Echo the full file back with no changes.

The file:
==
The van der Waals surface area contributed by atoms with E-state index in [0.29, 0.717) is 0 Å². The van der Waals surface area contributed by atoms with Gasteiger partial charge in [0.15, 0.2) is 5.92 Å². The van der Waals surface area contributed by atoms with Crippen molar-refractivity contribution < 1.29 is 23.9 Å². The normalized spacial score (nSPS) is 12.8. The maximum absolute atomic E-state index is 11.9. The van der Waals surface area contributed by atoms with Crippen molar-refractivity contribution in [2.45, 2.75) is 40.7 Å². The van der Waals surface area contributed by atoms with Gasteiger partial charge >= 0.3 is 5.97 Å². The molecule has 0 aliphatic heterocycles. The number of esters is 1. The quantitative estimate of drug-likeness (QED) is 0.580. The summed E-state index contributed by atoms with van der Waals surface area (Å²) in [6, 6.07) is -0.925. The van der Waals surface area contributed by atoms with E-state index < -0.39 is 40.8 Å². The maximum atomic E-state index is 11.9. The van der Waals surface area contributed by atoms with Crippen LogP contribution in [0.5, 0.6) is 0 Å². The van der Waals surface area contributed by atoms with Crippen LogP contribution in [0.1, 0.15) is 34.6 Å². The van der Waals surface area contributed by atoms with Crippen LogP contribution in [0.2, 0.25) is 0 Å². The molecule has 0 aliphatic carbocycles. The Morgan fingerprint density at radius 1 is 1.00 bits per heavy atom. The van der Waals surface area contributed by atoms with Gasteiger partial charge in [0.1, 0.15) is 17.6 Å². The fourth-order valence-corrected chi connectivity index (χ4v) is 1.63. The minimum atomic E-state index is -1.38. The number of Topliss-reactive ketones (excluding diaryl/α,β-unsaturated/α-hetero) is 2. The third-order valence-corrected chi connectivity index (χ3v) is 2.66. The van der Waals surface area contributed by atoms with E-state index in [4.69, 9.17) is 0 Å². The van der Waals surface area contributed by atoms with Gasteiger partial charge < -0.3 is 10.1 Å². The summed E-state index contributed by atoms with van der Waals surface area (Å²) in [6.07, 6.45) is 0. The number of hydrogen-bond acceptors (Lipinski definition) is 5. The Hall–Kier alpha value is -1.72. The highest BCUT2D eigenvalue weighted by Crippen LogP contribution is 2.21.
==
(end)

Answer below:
The van der Waals surface area contributed by atoms with E-state index in [0.29, 0.717) is 0 Å². The van der Waals surface area contributed by atoms with Gasteiger partial charge in [0.15, 0.2) is 5.92 Å². The van der Waals surface area contributed by atoms with Crippen molar-refractivity contribution < 1.29 is 23.9 Å². The normalized spacial score (nSPS) is 12.8. The maximum absolute atomic E-state index is 11.9. The van der Waals surface area contributed by atoms with Crippen molar-refractivity contribution in [2.45, 2.75) is 40.7 Å². The van der Waals surface area contributed by atoms with Gasteiger partial charge >= 0.3 is 5.97 Å². The molecule has 0 aliphatic heterocycles. The number of esters is 1. The quantitative estimate of drug-likeness (QED) is 0.580. The summed E-state index contributed by atoms with van der Waals surface area (Å²) in [6, 6.07) is -0.925. The van der Waals surface area contributed by atoms with E-state index < -0.39 is 40.8 Å². The maximum atomic E-state index is 11.9. The van der Waals surface area contributed by atoms with Crippen LogP contribution in [0.5, 0.6) is 0 Å². The van der Waals surface area contributed by atoms with Crippen LogP contribution in [0.1, 0.15) is 34.6 Å². The van der Waals surface area contributed by atoms with Crippen LogP contribution in [0.2, 0.25) is 0 Å². The molecule has 0 aliphatic carbocycles. The Morgan fingerprint density at radius 1 is 1.00 bits per heavy atom. The van der Waals surface area contributed by atoms with Gasteiger partial charge in [0.1, 0.15) is 17.6 Å². The fourth-order valence-corrected chi connectivity index (χ4v) is 1.63. The minimum atomic E-state index is -1.38. The number of Topliss-reactive ketones (excluding diaryl/α,β-unsaturated/α-hetero) is 2. The third-order valence-corrected chi connectivity index (χ3v) is 2.66. The van der Waals surface area contributed by atoms with E-state index in [4.69, 9.17) is 0 Å². The van der Waals surface area contributed by atoms with Gasteiger partial charge < -0.3 is 10.1 Å². The summed E-state index contributed by atoms with van der Waals surface area (Å²) in [6.07, 6.45) is 0. The number of hydrogen-bond acceptors (Lipinski definition) is 5. The Hall–Kier alpha value is -1.72. The highest BCUT2D eigenvalue weighted by Crippen LogP contribution is 2.21.